Future of NASA

I support Mars and Lunar colonies now. But I feel that NASA run operations won’t work. NASA has become too blunt an instrument. We get way too little bang for our buck with NASA. They need to evolve into a much smaller granting and underwriting operation. But no self-perpetuating bureaucracy ever voluntarily shrinks. So it is most likely that it will lurch on into the future, doing fewer and fewer missions while consuming huge amounts of capital that would be better spent in private hands.
As an example of how the NASA of the future might function, suppose the current Mars “Curiosity” mission had been set up as an “X-Prize” type operation, with the proviso that the company or organization that completes the mission as described in the grant also has exclusive exploitation rights to any developments, media coverage, inventions, procedures and discoveries on Mars. If they find diamonds, they have first claim because the territory mapped out by the rover belongs to them. Possibly an generous land grant would be a part of the deal.
The advantages to this type of system are clear and have historical precedent. Charles Lindbergh flew NY to Paris to win a prize. He did it as economically and quickly as possible. If NASA had undertaken this challenge, they would spend five years planning a massive expedition and then after that, might actually begin development of an aircraft. The Parisians would still be waiting at Le Bourget Field for the plane to arrive.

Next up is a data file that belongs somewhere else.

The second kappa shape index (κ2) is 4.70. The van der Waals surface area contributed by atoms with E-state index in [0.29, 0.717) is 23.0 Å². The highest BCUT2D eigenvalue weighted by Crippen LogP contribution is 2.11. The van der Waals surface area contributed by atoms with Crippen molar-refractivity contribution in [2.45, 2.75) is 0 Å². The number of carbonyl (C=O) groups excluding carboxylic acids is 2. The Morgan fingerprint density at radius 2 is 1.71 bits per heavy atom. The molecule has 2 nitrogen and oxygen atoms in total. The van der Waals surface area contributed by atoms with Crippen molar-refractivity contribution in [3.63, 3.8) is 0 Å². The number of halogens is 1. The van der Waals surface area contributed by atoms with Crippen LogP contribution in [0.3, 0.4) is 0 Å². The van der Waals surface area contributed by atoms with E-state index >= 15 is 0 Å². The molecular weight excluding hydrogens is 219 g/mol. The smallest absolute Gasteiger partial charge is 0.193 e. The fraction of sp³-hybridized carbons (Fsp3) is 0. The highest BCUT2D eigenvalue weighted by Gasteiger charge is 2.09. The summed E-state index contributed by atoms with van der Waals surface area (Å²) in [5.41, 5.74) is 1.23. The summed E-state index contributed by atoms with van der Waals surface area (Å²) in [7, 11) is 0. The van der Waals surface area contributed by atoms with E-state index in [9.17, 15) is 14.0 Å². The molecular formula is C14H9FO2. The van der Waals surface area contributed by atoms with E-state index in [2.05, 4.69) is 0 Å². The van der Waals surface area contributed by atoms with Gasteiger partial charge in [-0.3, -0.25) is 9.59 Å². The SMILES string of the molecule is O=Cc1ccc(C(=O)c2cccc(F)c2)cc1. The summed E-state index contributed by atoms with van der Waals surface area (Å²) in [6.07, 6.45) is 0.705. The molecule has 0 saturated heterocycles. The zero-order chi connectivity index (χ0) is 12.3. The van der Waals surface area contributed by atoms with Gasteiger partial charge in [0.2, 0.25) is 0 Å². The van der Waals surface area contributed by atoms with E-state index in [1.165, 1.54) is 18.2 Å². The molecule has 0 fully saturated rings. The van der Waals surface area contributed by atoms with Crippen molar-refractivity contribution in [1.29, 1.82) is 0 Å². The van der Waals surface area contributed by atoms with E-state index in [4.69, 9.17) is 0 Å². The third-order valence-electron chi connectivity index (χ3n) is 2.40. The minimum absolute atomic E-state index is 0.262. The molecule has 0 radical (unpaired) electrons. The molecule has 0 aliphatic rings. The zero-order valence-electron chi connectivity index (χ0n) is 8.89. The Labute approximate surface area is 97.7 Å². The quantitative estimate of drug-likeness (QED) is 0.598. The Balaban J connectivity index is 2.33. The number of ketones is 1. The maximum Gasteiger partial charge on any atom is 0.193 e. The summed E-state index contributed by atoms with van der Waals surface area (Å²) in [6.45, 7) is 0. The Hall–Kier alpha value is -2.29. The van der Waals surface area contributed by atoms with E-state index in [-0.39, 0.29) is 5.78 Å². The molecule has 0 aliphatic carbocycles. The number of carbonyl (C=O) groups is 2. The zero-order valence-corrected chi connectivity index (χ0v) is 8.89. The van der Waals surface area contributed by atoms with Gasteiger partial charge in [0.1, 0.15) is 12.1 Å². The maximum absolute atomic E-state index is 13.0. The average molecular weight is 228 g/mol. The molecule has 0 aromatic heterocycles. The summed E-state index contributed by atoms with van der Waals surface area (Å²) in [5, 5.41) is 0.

One comment

  1. Rick Kwan says:

    I also support Mars and Luna colonies. For me, the level of NASA involvement is an extremely convoluted issue. Private industry is extremely dependent on NASA for some of its technologies, e.g., heat shield material. All recoverable US spacecraft from LEO or beyond have depended on this work, including those launched by private industry. SpaceX basically got the formula and a lot of NASA cooperation to make Dragon work. The lifting body design of Sierra Nevada’s DreamChaser is fundamentally derived from NASA/NACA work. As near as I can tell, it is not economically feasible for private industry to build a separate arcjet facility to test materials, and no one outside of NASA has improved on the materials — at least not to the point where designers would prefer these other materials instead.

    There are a lot of areas where I might agree that NASA-run operations could be done far more efficiently by private industry. But Mars Curiosity is not one of them. (Sorry, Doug.) In my mind, JPL (which is quasi-NASA; it’s really an FFRDC) has demonstrated the best robotics work of anyone in the world, and it benefits from collaborations with other roboticists around the world.

    Prizes are good to an extent. NASA has a few of them, running by the Office of Chief Technologist. The NASA Centennial Challenges are, in fact, public-private partnerships. Some have useful results; some do not.

    Sometimes challenges don’t work. In 2004, Robert Bigelow set up America’s Space Prize, worth US$50 million to be awarded to the first privately-funded US team to send astronauts to a Bigelow Aerospace space module. The prize expired in 2010. There were no winners. And Bigelow had to cut back his staff because there was no way to get people to his module. Hopefully, the Google Lunar X Prize will have better luck. There are still several serious teams pursuing the prize.

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